Classic Video Showplace

Dennis Day

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For over a hundred years some of the greatest video treasures of all time have been produced. Some have been lost in the sands of time and others, soon to be rediscovered, will become fan favorites for a whole new generation.

Each week we will feature just one of the many hidden gems that you can see on ATVN with insights and commentaries on classic television shows and legendary cinematic performances.

The return of The Jack Benny Program to the ATVN lineup also includes the reappearance of one of television’s most beloved entertainers of the 1940s and 1950s.

Dennis Day was born Owen Patrick Eugene McNulty to Irish immigrants in The Bronx, New York on May 21, 1916.

After graduating from Manhattanville College, Day entered and won a national competition orchestrated by bandleader Larry Clinton.  Shortly thereafter, he recorded his first single, “Goodnight, My Beautiful.”

At the same time, singer Kenny Baker had decided to leave The Jack Benny Radio Show–which was the number-one ranked comedy program at that time.  (Baker would resurface one year later on the radio show of Benny’s on-air nemesis, Fred Allen.)

Day was one of hundreds of tenors who auditioned, featuring singers from all around the world.  What got Dennis the job?

According to the book, Sunday Nights at Seven, Day was so nervous when they called his name to audition, that his immediate response was to blurt out, “Yes, please.” Benny and his writers were caught off guard by the unusual response (one they incorrectly thought was an attempt to interject some humor into the role) and gave the 23-year old the job.

Unbeknownst to Benny and the writing staff, Day was also a great mimic and voice actor who would fill in for legendary voice man Mel Blanc when he missed time due to a serious car accident.  Day would also impersonate other legendary film actors and famous people of the time in both the radio and television versions of the program (one of his best mimics was that of Winston Churchill on the TV episode guest-starring Raymond Burr).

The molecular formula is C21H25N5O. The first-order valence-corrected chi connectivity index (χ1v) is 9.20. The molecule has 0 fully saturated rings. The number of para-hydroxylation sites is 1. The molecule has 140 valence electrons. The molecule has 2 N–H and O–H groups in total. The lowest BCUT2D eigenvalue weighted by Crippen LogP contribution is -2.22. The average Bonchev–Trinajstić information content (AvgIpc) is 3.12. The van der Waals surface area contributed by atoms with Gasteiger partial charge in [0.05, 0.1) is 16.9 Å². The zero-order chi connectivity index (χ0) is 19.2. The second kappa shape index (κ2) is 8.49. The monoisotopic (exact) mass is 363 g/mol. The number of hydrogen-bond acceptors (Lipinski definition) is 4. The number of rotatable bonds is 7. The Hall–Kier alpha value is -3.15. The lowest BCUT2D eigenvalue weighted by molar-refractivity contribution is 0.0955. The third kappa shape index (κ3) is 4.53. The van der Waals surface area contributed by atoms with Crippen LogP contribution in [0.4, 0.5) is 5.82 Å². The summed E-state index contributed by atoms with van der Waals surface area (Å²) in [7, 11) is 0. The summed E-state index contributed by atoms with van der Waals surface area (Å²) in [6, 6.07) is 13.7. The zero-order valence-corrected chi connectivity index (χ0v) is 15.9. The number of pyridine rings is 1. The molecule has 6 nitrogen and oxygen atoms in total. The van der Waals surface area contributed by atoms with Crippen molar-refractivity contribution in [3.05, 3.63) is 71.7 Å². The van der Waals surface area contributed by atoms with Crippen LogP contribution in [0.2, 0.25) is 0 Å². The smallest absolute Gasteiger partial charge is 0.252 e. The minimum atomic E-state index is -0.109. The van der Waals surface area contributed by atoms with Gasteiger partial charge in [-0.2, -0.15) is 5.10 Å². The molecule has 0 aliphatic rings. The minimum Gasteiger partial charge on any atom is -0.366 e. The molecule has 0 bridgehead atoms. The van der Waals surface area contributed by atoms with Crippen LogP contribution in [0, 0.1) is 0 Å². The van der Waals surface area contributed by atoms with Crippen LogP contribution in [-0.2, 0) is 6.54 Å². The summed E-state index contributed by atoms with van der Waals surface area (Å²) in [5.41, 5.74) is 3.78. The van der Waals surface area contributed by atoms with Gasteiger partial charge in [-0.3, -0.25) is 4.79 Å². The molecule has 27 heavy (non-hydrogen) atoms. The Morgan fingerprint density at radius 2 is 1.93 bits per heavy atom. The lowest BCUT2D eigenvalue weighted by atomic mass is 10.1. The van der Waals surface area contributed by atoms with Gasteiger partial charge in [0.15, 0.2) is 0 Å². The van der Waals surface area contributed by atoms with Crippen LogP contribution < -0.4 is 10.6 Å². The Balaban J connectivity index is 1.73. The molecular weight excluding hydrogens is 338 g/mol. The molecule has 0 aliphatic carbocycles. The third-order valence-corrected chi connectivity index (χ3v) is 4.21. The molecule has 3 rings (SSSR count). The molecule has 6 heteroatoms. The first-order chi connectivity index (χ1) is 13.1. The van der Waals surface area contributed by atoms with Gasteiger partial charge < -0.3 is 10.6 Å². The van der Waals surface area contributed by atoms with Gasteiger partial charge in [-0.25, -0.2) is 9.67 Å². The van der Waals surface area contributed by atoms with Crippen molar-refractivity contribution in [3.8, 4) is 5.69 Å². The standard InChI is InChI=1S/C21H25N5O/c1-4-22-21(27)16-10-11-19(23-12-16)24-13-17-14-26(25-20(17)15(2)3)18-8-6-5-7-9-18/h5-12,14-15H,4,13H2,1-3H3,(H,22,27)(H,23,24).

Day not only made a smooth transition to the cast of the nation’s most popular program, but his own fame spawned his very own radio show which ran for several seasons.  Day would later host his own television show at the same time that Benny’s show ran.  There would be frequent jokes on the latter’s program that the young tenor has “two shows to Benny’s one.”

Day’s youthful appearance was also utilized frequently as the target of many jokes–his naive approach often frustrated Benny, culminating with the host yelling for “that crazy kid” to get off his show.

In fact, Day’s attempts at a television show actually preceded Benny’s. A Day In The Life of Dennis Day tried to transition his radio show to television, but the pilot was never picked up.

A second pilot, The Dennis Day Show, in which he hosted a variety program, also failed to get momentum on the CBS Network.

In 1952, a third attempt, The RCA Victor Show (later renamed The Dennis Day Show), succeeded on NBC and ran for three seasons.  Unlike his first attempt, the newer version had Day portraying a more mature character without the naivete he exhibited on the CBS show.

Even so, Day continued to appear on the Benny show posing as “that crazy kid” even through its final year in 1965, when Dennis was nearly 50 years old.

Day would continue singing and making appearances on popular television comedy and variety programs off-and-on over the next decade.

Day’s last two major on-air appearances were as voice animations for two popular annual cartoons.  In 1976, he was the voice of “The Preacher” in the Rankin-Bass production, Frosty’s Winter Wonderland, and again worked with them in 1978, when he voiced Scrooge’s nephew, Fred, in The Stingiest Man in Town, which was their animated version of Charles Dickens’ novel, A Christmas Carol.

On June 22, 1978, Day died from ALS/Lou Gehrig’s disease.  He was surrounded by his wife of 40 years, Peggy Almquist, and his 10 children.

Be sure to set your DVRs and watch Dennis’s original role on The Jack Benny Program on the Astound TV Network’s programming lineup, every Wednesday at 12 noon.  Also, you can binge-watch a number of great early “Benny” episodes as part of a mini-marathon this Monday starting at 8pm on ATVN. 

To view the complete rundown of classic programming on ATVN, check out the weekly listings here.


The views expressed in this blog are those of the author and do not necessarily reflect the official policy or position of Astound Broadband or any other agency, organization, employer or company.